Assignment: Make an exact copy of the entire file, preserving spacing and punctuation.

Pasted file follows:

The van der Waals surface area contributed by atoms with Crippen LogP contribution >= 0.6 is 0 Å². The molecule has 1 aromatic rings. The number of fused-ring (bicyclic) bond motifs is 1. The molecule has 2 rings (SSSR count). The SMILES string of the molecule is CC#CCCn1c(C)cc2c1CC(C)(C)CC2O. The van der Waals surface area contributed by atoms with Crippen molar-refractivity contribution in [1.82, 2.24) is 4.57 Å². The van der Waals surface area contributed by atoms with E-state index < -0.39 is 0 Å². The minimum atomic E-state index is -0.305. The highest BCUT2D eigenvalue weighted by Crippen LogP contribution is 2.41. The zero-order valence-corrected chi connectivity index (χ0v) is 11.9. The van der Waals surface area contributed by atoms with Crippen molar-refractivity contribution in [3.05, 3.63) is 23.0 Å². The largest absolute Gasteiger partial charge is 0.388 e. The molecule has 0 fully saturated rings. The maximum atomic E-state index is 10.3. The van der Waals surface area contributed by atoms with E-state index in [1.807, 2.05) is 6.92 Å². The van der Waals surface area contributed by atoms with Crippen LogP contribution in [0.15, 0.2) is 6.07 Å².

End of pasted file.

The van der Waals surface area contributed by atoms with Crippen LogP contribution >= 0.6 is 0 Å². The molecule has 1 aromatic rings. The number of fused-ring (bicyclic) bond motifs is 1. The molecule has 2 rings (SSSR count). The SMILES string of the molecule is CC#CCCn1c(C)cc2c1CC(C)(C)CC2O. The van der Waals surface area contributed by atoms with Crippen molar-refractivity contribution in [1.82, 2.24) is 4.57 Å². The van der Waals surface area contributed by atoms with E-state index < -0.39 is 0 Å². The minimum atomic E-state index is -0.305. The highest BCUT2D eigenvalue weighted by Crippen LogP contribution is 2.41. The zero-order valence-corrected chi connectivity index (χ0v) is 11.9. The van der Waals surface area contributed by atoms with Crippen molar-refractivity contribution in [3.05, 3.63) is 23.0 Å². The largest absolute Gasteiger partial charge is 0.388 e. The molecule has 0 fully saturated rings. The maximum atomic E-state index is 10.3. The van der Waals surface area contributed by atoms with E-state index in [1.807, 2.05) is 6.92 Å². The van der Waals surface area contributed by atoms with Crippen LogP contribution in [0.15, 0.2) is 6.07 Å².